How does one read Dante’s Inferno here at the ass end of 2019 without concluding A) Dante’s a vindictive prick, B) the universe is a cruel joke, and C) thou art that? Not to be Doug and Wendy Whiner or anything — but man, what a slog. The only good thing, I suppose, the only thing keeping me reading, is the fact that at the end of it lies Purgatorio and Paradiso.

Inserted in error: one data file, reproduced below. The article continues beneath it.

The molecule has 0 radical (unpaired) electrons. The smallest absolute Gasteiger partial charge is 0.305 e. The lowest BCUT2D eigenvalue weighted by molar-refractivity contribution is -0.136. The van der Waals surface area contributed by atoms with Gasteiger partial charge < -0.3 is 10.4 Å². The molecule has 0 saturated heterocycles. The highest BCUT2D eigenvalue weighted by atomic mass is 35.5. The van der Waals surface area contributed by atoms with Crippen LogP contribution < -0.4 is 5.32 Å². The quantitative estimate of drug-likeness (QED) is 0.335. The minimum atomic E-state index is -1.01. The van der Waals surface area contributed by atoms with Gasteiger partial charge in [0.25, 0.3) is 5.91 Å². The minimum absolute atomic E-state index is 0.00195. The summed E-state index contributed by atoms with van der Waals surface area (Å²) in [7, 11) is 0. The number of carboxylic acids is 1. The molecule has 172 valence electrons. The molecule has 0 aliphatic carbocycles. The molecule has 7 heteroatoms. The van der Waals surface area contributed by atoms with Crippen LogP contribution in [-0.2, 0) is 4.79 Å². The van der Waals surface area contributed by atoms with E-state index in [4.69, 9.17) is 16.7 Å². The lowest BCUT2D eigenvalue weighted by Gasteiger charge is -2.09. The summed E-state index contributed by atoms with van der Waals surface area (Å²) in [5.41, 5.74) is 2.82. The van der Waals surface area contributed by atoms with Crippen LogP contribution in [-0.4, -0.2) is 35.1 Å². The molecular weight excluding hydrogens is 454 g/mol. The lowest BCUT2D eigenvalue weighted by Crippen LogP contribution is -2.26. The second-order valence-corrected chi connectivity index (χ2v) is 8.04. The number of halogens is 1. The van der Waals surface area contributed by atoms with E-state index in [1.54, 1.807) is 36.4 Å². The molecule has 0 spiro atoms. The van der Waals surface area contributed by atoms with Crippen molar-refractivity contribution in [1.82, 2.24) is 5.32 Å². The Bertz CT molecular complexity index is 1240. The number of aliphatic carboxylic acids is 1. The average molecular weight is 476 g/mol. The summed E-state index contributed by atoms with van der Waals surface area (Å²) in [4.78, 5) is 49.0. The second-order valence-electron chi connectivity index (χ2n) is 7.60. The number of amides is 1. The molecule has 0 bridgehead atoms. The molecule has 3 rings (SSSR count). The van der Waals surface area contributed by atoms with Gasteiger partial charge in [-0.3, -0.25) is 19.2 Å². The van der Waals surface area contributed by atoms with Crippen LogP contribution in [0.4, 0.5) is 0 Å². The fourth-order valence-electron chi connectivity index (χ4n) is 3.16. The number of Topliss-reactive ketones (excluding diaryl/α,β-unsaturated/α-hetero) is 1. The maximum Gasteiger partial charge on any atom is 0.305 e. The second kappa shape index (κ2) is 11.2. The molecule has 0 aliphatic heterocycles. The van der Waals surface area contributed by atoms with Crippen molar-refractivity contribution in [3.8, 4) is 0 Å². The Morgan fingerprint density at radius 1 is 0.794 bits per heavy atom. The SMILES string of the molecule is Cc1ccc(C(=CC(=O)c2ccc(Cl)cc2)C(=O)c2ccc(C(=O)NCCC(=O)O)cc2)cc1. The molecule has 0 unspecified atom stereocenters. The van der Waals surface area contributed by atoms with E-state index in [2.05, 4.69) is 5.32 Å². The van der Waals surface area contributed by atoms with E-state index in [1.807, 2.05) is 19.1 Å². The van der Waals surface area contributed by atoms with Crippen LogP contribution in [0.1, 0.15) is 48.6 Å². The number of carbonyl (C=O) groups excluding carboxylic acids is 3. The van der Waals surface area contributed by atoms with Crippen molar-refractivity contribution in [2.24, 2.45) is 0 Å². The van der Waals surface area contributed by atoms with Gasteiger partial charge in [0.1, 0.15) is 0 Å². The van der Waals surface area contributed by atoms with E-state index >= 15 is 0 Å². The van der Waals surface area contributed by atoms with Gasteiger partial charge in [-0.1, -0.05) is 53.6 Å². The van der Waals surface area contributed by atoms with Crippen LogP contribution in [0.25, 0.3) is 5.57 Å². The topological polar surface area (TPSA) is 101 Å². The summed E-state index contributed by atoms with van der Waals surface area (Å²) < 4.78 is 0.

The mind, like a hand, clenches and holds. The unconscious remembers everything: lessons in unmastered foreign languages, the self as inner ear. In a religious idiom, one would speak of minds knowing themselves in the Christ narrative, toggling between one and many. Were early descriptions of psychedelic experience overdetermined by encounters with Op Art, the contemporaneity of the two no mere coincidence? The answer lies buried in Henri-Georges Clouzot’s Inferno, a film that sought to depict visual and spatial disorientation using “Op Art”-inspired special effects. Voices and sounds prompt projections, the more abstract, the more manipulated the perception, the better. Lead and descant chase each other’s echoes. Op Art at the very least shared with the psychonaut population an interest in heightened or intensified modes of perception. Sensations of otherworldly motion, vibration, topological warping. Reality displays itself in some new way, allowing apprehension of something beautiful and bewilderingly complex. Magic circles convert the mind’s eye into a portal connecting distinct ontological realms, from which we catch brief impressions — until, like vapors, these realms disperse.